“What kind of exercise is your dog getting?” The answer is frequently, “he exercises in the back lawn.”
©Scott Sheaffer, CDBC, CPDT-KA, USA Dog Behavior, LLC
Exercising your dog is important. Increased exercise for a client’s dog is one of my most frequent recommendations as part of a treatment plan for problem behaviors.
There are many misconceptions about how to properly exercise a dog. Below I’ve provided some things to consider when exercising your four-legged friend.
Your dog wakes up every morning with a bucket of mental and physical energy. He will use that energy during the day in ways that are good or ways that are not so good. However, know one thing - your dog will burn this daily bucket of energy one way or another. There are essentially four ways that dogs do this.
o Physical exercise – it’s a staple of dog health. This includes owner directed walking, fetch, tug-of-war, etc.
o Mental exercise - includes obedience training, games, etc. Dogs get mentally tired after mental exercises just as we do after a challenging video game. This is a good type of fatigue for your dog.
o Food - when a dog is significantly overweight or obese, his energy levels can decline. An obese dog also uses a lot of energy just to walk and move. This, of course, is definitely not a healthy way for a dog to burn off energy. Unfortunately, this is the default way many dogs are “exercised.” Obesity in dogs is a big problem and on the rise.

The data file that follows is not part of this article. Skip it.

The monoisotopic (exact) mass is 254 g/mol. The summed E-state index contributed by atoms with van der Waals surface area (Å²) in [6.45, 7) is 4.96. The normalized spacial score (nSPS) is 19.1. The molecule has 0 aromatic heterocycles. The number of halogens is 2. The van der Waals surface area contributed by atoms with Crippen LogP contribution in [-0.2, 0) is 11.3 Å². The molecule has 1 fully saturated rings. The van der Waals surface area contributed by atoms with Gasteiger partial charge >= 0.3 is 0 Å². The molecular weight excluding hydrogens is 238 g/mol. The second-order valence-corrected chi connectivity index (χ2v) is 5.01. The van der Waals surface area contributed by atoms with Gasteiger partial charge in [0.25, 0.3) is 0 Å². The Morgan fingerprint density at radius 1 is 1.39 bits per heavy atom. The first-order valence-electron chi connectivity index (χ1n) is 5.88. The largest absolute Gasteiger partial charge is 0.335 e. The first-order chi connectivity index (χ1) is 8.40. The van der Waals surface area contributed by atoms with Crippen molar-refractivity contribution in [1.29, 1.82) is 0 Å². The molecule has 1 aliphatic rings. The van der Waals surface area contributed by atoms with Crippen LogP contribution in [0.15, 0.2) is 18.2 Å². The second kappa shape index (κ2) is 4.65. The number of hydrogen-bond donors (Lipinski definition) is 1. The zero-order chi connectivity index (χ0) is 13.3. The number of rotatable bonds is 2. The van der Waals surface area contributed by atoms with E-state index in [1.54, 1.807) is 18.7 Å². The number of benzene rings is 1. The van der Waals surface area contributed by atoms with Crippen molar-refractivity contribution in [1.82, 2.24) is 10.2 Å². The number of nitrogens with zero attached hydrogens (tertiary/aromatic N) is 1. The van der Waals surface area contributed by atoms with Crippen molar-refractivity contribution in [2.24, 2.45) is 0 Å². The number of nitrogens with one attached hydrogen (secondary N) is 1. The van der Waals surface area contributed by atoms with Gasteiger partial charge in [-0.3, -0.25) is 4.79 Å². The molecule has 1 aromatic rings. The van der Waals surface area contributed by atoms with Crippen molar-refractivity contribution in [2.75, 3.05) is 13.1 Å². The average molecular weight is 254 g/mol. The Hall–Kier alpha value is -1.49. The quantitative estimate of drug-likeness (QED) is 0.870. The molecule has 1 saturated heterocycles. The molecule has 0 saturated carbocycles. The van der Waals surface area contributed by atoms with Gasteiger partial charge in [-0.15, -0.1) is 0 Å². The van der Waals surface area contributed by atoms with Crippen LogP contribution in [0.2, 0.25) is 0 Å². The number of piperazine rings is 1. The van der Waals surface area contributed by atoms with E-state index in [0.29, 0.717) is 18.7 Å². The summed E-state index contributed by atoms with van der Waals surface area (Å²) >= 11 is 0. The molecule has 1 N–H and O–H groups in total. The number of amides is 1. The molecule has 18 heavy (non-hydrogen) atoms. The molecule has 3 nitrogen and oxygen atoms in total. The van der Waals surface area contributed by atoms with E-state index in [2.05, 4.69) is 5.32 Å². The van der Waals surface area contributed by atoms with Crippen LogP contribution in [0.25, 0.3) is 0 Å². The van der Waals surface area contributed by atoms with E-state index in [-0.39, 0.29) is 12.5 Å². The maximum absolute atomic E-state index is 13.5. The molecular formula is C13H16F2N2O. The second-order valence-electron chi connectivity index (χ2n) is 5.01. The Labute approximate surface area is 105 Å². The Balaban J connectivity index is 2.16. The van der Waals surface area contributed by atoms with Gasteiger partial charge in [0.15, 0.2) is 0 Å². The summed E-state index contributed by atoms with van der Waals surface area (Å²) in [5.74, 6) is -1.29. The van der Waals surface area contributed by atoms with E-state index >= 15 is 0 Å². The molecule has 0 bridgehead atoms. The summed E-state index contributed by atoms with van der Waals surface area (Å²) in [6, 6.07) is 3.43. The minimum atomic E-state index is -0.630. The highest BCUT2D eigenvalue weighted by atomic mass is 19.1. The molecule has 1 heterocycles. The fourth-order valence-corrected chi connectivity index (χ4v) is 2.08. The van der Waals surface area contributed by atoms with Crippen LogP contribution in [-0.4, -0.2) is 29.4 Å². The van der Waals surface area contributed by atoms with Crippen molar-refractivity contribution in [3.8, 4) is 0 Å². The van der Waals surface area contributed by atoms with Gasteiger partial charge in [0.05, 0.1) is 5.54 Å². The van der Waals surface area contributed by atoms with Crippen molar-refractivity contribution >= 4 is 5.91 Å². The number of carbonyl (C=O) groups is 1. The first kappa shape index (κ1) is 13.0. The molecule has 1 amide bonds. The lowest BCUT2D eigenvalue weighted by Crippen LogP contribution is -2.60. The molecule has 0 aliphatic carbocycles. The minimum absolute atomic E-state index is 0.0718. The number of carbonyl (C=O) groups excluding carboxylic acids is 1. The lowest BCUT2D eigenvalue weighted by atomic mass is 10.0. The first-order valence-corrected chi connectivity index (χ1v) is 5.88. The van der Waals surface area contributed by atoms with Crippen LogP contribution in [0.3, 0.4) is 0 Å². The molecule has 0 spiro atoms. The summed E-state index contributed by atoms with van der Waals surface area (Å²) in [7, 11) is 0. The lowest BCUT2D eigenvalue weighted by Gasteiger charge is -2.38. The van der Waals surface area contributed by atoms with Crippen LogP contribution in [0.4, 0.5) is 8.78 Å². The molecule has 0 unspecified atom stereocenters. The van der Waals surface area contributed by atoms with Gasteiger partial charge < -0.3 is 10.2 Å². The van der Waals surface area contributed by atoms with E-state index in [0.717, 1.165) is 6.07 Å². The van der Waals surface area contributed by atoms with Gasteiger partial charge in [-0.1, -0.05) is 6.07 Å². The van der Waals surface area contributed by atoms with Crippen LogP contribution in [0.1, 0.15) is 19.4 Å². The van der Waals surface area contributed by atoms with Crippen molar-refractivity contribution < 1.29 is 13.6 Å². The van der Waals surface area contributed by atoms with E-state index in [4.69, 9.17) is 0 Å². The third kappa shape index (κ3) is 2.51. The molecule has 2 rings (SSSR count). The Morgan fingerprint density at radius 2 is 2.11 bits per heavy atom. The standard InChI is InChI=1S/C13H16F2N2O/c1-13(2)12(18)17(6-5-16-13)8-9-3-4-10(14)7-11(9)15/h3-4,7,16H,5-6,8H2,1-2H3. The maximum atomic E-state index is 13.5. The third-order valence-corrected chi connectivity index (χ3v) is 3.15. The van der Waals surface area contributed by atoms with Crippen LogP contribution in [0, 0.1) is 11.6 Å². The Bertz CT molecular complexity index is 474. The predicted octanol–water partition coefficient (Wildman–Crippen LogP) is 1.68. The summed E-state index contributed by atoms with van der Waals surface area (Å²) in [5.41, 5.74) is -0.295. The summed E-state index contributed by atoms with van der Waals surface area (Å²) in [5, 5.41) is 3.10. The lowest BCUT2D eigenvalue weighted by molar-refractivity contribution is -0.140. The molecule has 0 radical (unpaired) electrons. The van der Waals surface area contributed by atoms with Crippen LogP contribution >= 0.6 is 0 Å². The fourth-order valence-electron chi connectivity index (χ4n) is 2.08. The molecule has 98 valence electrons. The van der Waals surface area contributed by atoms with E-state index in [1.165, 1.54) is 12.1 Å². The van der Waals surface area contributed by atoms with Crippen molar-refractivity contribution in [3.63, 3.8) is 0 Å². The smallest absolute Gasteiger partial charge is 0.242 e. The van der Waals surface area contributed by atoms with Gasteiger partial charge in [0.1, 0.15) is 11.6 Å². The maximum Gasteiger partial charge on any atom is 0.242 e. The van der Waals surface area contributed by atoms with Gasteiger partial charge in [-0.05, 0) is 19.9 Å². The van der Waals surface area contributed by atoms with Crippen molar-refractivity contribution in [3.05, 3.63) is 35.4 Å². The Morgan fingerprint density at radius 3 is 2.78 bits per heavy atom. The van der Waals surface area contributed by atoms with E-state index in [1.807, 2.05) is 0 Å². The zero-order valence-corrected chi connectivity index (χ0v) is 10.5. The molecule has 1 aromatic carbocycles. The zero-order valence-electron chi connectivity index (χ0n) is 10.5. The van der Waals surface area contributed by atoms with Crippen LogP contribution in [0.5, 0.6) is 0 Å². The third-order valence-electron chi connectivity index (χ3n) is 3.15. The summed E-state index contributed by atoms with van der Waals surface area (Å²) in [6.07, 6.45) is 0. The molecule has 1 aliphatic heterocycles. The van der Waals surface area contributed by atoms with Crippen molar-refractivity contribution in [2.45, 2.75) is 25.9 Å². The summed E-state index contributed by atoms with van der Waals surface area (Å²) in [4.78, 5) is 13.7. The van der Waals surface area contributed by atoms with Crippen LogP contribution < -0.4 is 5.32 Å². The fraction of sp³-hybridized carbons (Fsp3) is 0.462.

o Many owners report annoying behaviors their dogs have developed such as barking, destroying the house, digging, etc. In reality, many of these are a result of insufficient mental and physical exercise. These fall under the behavior categories of unruly, hyperactive, impulse control, etc. and represent the best examples of dogs finding not-so-great ways to keep themselves physically and mentally stimulated.
Most dogs are just not that into running – as in mile after mile alongside their marathon running or bike-riding humans. Truth is, the vast majority of dogs are built for short bursts of running (e.g., chasing prey) but otherwise prefer covering long distances by walking or slowly trotting. I’ve included a short video below that shows what a dog trot looks like along with walk, amble and pace.
I hear it almost every day when I ask the question, “What kind of exercise is your dog getting?” The answer is frequently, “he exercises in the back lawn.” I’ve been working with dogs for years and have never seen a dog lifting weights or running timed laps in someone’s back lawn. The reality is that most dogs just lie in the shade after a few minutes of initially exploring the back lawn. Further, there is absolutely no relationship building going on between a dog and his human family when he is sequestered in the back lawn.
Keep the following in mind when exercising your dog:
1) 30 minutes per day of any combination of physical and mental exercise is a good starting point for most dogs. Breed and age can affect the types and levels of exercise your dog may need. Please work with your veterinarian to determine the optimum amount and type of exercise for your specific dog.
2) Work with your veterinarian to determine the best kind of food and amount to feed him in order to get your dog to an ideal weight – and then maintain it.
3) Select exercises that your dog enjoys and vary the exercises to keep his interest level up.
4) It’s important for relationship building to exercise with your dog – and you get to exercise too! Just putting your dog in the back lawn for exercise doesn’t work very well in the long run for a number of reasons.
I have a short article that lists 14 ways to exercise your dog – many can be done indoors. If you would like a copy of it, please just go to the contact page on this website and send me your email address. I’ll be happy to send it to you.